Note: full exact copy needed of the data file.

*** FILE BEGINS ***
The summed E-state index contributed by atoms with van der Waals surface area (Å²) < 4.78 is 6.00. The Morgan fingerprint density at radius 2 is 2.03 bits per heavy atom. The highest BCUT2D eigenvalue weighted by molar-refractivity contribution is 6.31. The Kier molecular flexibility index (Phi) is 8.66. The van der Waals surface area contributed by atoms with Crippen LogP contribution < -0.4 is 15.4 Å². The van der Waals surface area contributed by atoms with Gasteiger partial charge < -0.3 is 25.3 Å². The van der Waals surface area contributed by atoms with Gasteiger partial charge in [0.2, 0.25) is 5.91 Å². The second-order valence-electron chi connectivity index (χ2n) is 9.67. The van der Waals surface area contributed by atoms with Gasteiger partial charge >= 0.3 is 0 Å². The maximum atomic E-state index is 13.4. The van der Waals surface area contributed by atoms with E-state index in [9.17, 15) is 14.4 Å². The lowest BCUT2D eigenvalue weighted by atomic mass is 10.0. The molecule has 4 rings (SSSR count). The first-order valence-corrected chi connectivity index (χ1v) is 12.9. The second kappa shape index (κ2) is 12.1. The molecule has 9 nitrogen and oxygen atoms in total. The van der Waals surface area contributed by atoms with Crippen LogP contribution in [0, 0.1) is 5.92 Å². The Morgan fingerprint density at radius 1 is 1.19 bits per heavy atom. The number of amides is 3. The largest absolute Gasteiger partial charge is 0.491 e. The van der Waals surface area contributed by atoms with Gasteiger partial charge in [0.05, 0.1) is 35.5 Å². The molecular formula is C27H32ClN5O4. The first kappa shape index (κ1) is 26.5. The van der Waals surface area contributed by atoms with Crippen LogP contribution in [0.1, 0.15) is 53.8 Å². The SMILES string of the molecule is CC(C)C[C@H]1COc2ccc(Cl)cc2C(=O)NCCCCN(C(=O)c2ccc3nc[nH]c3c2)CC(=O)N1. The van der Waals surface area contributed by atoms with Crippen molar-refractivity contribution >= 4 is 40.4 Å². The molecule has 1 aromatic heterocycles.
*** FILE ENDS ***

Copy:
The summed E-state index contributed by atoms with van der Waals surface area (Å²) < 4.78 is 6.00. The Morgan fingerprint density at radius 2 is 2.03 bits per heavy atom. The highest BCUT2D eigenvalue weighted by molar-refractivity contribution is 6.31. The Kier molecular flexibility index (Phi) is 8.66. The van der Waals surface area contributed by atoms with Crippen LogP contribution < -0.4 is 15.4 Å². The van der Waals surface area contributed by atoms with Gasteiger partial charge < -0.3 is 25.3 Å². The van der Waals surface area contributed by atoms with Gasteiger partial charge in [0.2, 0.25) is 5.91 Å². The second-order valence-electron chi connectivity index (χ2n) is 9.67. The van der Waals surface area contributed by atoms with Gasteiger partial charge >= 0.3 is 0 Å². The maximum atomic E-state index is 13.4. The van der Waals surface area contributed by atoms with E-state index in [9.17, 15) is 14.4 Å². The lowest BCUT2D eigenvalue weighted by atomic mass is 10.0. The molecule has 4 rings (SSSR count). The first-order valence-corrected chi connectivity index (χ1v) is 12.9. The second kappa shape index (κ2) is 12.1. The molecule has 9 nitrogen and oxygen atoms in total. The van der Waals surface area contributed by atoms with Crippen LogP contribution in [0, 0.1) is 5.92 Å². The Morgan fingerprint density at radius 1 is 1.19 bits per heavy atom. The number of amides is 3. The largest absolute Gasteiger partial charge is 0.491 e. The van der Waals surface area contributed by atoms with Gasteiger partial charge in [0.05, 0.1) is 35.5 Å². The molecular formula is C27H32ClN5O4. The first kappa shape index (κ1) is 26.5. The van der Waals surface area contributed by atoms with Crippen LogP contribution in [0.1, 0.15) is 53.8 Å². The SMILES string of the molecule is CC(C)C[C@H]1COc2ccc(Cl)cc2C(=O)NCCCCN(C(=O)c2ccc3nc[nH]c3c2)CC(=O)N1. The van der Waals surface area contributed by atoms with Crippen molar-refractivity contribution >= 4 is 40.4 Å². The molecule has 1 aromatic heterocycles.